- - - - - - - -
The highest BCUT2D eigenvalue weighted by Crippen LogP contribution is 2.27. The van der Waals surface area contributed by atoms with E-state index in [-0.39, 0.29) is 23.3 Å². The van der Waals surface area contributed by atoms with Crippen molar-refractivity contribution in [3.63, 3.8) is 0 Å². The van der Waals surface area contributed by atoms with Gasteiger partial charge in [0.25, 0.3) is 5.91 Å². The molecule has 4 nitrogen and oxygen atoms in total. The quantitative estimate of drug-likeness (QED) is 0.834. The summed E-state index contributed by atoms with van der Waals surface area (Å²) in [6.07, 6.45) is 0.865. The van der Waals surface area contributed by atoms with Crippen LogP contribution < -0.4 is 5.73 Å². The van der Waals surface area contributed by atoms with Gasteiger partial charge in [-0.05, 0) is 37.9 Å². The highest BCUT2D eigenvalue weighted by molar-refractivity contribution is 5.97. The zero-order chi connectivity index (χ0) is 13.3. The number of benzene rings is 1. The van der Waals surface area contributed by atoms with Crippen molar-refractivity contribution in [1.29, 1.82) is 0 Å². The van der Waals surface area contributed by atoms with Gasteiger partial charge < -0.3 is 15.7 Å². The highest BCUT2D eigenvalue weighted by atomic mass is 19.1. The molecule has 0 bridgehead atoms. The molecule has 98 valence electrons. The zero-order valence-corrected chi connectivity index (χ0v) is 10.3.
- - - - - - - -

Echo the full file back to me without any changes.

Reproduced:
The highest BCUT2D eigenvalue weighted by Crippen LogP contribution is 2.27. The van der Waals surface area contributed by atoms with E-state index in [-0.39, 0.29) is 23.3 Å². The van der Waals surface area contributed by atoms with Crippen molar-refractivity contribution in [3.63, 3.8) is 0 Å². The van der Waals surface area contributed by atoms with Gasteiger partial charge in [0.25, 0.3) is 5.91 Å². The molecule has 4 nitrogen and oxygen atoms in total. The quantitative estimate of drug-likeness (QED) is 0.834. The summed E-state index contributed by atoms with van der Waals surface area (Å²) in [6.07, 6.45) is 0.865. The van der Waals surface area contributed by atoms with Crippen LogP contribution < -0.4 is 5.73 Å². The van der Waals surface area contributed by atoms with Gasteiger partial charge in [-0.05, 0) is 37.9 Å². The highest BCUT2D eigenvalue weighted by molar-refractivity contribution is 5.97. The zero-order chi connectivity index (χ0) is 13.3. The number of benzene rings is 1. The van der Waals surface area contributed by atoms with Crippen molar-refractivity contribution in [1.29, 1.82) is 0 Å². The van der Waals surface area contributed by atoms with Gasteiger partial charge < -0.3 is 15.7 Å². The highest BCUT2D eigenvalue weighted by atomic mass is 19.1. The molecule has 0 bridgehead atoms. The molecule has 98 valence electrons. The zero-order valence-corrected chi connectivity index (χ0v) is 10.3.